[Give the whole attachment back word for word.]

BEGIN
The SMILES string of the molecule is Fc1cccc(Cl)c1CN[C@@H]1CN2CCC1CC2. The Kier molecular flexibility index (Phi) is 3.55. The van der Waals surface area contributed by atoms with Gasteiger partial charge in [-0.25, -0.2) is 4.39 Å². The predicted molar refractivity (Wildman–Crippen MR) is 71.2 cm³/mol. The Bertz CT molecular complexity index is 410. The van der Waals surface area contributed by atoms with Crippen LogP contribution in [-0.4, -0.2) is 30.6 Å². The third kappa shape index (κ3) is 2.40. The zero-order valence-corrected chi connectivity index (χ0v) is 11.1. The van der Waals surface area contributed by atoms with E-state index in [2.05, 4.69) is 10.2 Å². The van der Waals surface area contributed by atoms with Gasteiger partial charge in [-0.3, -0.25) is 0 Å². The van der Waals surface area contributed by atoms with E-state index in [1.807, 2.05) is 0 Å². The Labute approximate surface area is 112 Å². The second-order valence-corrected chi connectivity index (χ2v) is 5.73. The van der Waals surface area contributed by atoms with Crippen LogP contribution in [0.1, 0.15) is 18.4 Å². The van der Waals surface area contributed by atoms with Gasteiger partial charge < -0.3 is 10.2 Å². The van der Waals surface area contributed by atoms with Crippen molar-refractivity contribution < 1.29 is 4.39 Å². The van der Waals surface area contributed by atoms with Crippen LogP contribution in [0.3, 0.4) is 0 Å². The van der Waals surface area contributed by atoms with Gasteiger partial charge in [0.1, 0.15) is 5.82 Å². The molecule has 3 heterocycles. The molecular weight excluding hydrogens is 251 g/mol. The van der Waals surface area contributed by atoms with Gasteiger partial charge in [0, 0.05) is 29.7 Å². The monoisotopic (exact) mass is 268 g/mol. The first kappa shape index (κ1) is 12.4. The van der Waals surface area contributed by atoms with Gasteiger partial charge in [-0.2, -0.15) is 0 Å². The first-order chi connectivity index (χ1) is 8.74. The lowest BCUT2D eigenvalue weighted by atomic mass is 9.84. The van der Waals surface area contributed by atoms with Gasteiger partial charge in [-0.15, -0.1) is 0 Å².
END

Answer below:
The SMILES string of the molecule is Fc1cccc(Cl)c1CN[C@@H]1CN2CCC1CC2. The Kier molecular flexibility index (Phi) is 3.55. The van der Waals surface area contributed by atoms with Gasteiger partial charge in [-0.25, -0.2) is 4.39 Å². The predicted molar refractivity (Wildman–Crippen MR) is 71.2 cm³/mol. The Bertz CT molecular complexity index is 410. The van der Waals surface area contributed by atoms with Crippen LogP contribution in [-0.4, -0.2) is 30.6 Å². The third kappa shape index (κ3) is 2.40. The zero-order valence-corrected chi connectivity index (χ0v) is 11.1. The van der Waals surface area contributed by atoms with E-state index in [2.05, 4.69) is 10.2 Å². The van der Waals surface area contributed by atoms with Gasteiger partial charge in [-0.3, -0.25) is 0 Å². The van der Waals surface area contributed by atoms with E-state index in [1.807, 2.05) is 0 Å². The Labute approximate surface area is 112 Å². The second-order valence-corrected chi connectivity index (χ2v) is 5.73. The van der Waals surface area contributed by atoms with Crippen LogP contribution in [0.1, 0.15) is 18.4 Å². The van der Waals surface area contributed by atoms with Gasteiger partial charge < -0.3 is 10.2 Å². The van der Waals surface area contributed by atoms with Crippen molar-refractivity contribution < 1.29 is 4.39 Å². The van der Waals surface area contributed by atoms with Crippen LogP contribution in [0.3, 0.4) is 0 Å². The van der Waals surface area contributed by atoms with Gasteiger partial charge in [0.1, 0.15) is 5.82 Å². The molecule has 3 heterocycles. The molecular weight excluding hydrogens is 251 g/mol. The van der Waals surface area contributed by atoms with Gasteiger partial charge in [0, 0.05) is 29.7 Å². The monoisotopic (exact) mass is 268 g/mol. The first kappa shape index (κ1) is 12.4. The van der Waals surface area contributed by atoms with Gasteiger partial charge in [-0.2, -0.15) is 0 Å². The first-order chi connectivity index (χ1) is 8.74. The lowest BCUT2D eigenvalue weighted by atomic mass is 9.84. The van der Waals surface area contributed by atoms with Gasteiger partial charge in [-0.15, -0.1) is 0 Å².